mGridViewFragment.simpleLock=true;
	}
} 

3. Property Animation

You can animate whatever object or value you want using property animation. In this case, we will be animating a view in order to better compare it with the ways of doing view animation. When using a property animation, the actual view/object properties will change, hence it will actually move in our case and not just update where it is drawn.

Note also that we are animating by updating the view’s x value. You could choose to update the view’s left/right value instead, but this will just be stretching the view in the case of property animations.

a. Value Animation

In value animation you define your ValueAnimator which creates a set of values between the given values. This animation set is completely separate from the actual view you want to animate. Think of the ValueAnimator more like a tool to give you a list of values to apply to your actual object. To get the current animated value you have to add an AnimatorUpdateListener to your animation and call getAnimatedValue. Once you set the view with the new value, its setter call automatically invalidates the view so that it redraws on the screen with the updated value. If you use a different call, you will have to call view.invalidate() manually, or if changing its layout, call requestLayout() on its parent. Note that the default interpolator is the AccelerateDecelerateInterpolator, so we will update it to use the LinearInterpolator instead.

public void doValueAnimator(){
	ValueAnimator animation= ValueAnimator.ofFloat(mLittleChef.getX(),mLittleChef.getX()/2,mLittleChef.getX());
	animation.addUpdateListener(new ValueAnimator.AnimatorUpdateListener() {
		@Override
		public void onAnimationUpdate(ValueAnimator animation) {
			Float value = (Float) animation.getAnimatedValue();
			mLittleChef.setX(value);
			//setX() calls this for us: mLittleChef.invalidate();
		}
	});
	animation.addListener(new AnimatorListenerAdapter(){
		@Override
		public void onAnimationEnd(Animator animation) {
			simpleLock= false;
		}
	});
	//default interpolator is the AccelerateDecelerateInterpolator, so we will change this
	animation.setInterpolator(new LinearInterpolator());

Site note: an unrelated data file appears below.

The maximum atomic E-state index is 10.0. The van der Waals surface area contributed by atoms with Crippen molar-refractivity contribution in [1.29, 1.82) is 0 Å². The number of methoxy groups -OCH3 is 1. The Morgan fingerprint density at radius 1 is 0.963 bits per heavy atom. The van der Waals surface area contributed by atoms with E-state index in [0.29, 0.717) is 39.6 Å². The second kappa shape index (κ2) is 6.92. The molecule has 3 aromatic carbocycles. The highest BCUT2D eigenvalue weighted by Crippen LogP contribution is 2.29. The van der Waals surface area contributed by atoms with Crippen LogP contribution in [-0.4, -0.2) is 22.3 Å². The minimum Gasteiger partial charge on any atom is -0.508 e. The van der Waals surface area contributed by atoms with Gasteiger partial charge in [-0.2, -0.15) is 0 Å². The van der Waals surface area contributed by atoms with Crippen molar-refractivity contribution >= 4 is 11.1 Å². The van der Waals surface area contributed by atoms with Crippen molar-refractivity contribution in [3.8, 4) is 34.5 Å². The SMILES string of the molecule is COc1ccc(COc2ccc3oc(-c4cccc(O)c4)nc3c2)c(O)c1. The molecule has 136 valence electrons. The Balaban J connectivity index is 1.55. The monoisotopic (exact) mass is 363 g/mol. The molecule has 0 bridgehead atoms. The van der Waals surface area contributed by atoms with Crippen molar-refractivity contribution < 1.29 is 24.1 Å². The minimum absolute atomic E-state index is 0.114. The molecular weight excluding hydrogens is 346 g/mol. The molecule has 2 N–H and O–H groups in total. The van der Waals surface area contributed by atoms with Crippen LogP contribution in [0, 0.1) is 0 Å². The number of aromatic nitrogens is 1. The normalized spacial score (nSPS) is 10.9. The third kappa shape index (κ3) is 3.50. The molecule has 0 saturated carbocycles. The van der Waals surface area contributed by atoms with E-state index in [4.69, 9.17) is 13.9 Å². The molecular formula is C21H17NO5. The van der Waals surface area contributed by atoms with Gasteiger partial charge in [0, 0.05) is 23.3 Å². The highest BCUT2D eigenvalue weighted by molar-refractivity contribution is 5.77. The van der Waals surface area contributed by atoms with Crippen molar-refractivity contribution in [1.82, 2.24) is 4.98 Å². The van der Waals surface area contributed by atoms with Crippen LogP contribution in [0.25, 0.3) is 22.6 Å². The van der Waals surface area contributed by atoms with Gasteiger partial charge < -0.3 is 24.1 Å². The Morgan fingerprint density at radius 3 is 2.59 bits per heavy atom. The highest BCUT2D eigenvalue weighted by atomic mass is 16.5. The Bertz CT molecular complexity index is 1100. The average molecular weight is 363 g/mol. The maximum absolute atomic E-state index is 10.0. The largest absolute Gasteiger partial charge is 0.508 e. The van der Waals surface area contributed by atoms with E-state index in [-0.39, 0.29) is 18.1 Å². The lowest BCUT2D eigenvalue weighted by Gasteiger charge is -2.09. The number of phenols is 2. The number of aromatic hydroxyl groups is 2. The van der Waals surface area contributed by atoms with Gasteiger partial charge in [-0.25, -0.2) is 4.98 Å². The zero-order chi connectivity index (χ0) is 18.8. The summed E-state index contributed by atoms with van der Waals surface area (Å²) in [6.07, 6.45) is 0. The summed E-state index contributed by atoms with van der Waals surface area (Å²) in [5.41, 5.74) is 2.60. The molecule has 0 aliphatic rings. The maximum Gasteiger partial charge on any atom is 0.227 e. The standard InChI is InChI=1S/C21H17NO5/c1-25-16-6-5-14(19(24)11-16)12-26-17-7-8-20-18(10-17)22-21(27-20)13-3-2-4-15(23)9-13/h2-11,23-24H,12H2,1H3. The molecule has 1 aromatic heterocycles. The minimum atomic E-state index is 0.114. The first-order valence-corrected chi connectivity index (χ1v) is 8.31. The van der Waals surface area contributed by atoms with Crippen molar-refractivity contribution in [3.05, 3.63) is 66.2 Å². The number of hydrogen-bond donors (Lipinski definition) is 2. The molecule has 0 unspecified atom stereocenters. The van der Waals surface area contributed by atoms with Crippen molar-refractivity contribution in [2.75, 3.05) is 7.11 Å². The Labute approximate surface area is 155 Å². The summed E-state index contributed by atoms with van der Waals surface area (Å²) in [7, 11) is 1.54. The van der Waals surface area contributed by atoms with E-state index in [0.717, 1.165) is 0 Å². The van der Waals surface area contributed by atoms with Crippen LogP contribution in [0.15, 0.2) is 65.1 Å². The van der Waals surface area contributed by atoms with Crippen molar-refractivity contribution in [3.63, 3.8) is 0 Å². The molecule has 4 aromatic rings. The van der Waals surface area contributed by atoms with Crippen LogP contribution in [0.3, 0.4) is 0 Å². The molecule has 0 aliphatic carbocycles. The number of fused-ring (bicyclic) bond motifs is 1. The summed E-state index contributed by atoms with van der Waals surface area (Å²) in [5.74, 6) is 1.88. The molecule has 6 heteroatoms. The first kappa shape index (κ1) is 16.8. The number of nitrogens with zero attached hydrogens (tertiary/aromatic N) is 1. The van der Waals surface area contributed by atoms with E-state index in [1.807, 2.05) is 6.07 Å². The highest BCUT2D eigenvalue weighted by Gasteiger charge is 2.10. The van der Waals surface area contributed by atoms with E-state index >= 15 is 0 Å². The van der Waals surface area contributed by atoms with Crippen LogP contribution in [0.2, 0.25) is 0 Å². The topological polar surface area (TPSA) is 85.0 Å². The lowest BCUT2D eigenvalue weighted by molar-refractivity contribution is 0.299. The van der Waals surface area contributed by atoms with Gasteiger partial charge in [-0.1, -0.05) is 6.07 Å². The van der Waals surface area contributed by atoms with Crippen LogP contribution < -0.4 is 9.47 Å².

animation.setDuration(mShortAnimationDuration);
	animation.start();
}

b. Object Animation

To define your ObjectAnimator, you need to give it an object and a property of the object in addition to the values you wish to animate between. The property must have a setter method for the ObjectAnimator to call. Remember that the view setters automatically call invalidate to redraw the view, so you don’t have to call it yourself. As ObjectAnimator extends the ValueAnimator class, we will also need to set the interpolator manually to be linear.

public void doObjectAnimator(){
	ObjectAnimator animation= ObjectAnimator.ofFloat(mLittleChef, "x", mLittleChef.getX(),mLittleChef.getX()/2,mLittleChef.getX());
	animation.addListener(new AnimatorListenerAdapter(){
		@Override
		public void onAnimationEnd(Animator animation) {
			simpleLock= false;
		}
	});
animation.setInterpolator(new LinearInterpolator());
	animation.setDuration(mShortAnimationDuration);
	animation.start();
}

c. Object Animation with Keyframes

You can also do object animation with keyframes instead using a PropertyValuesHolder. Keyframes are like snapshots in time of how your object will look. When you give these to the PropertyValuesHolder, it will interpolate the values between the keyframes automatically. The advantage of using keyframes over the other ways of animation is that you can set the time between them much more easily and in a much more condensed way. Instead of defining several animations with different times, you can create one ObjectAnimator and piece-meal out the time between the different keyframes accordingly.

public void doObjectAnimatorKeyframes(){
	float startingPoint= mLittleChef.getX();
	Keyframe kf0 = Keyframe.ofFloat(0f, startingPoint);
	Keyframe kf1 = Keyframe.ofFloat(.5f, startingPoint/2);
	Keyframe kf2 = Keyframe.ofFloat(1f, startingPoint);
	PropertyValuesHolder trans = PropertyValuesHolder.ofKeyframe("x", kf0, kf1, kf2);
	ObjectAnimator animation1 = ObjectAnimator.ofPropertyValuesHolder(mLittleChef, trans);
	animation1.addListener(new AnimatorListenerAdapter(){
		@Override
		public void onAnimationEnd(Animator animation) {
			simpleLock= false;
		}
	});
animation1.setInterpolator(new LinearInterpolator());
	animation1.setDuration(mShortAnimationDuration);
	animation1.start();
}

d. Object Animation with XML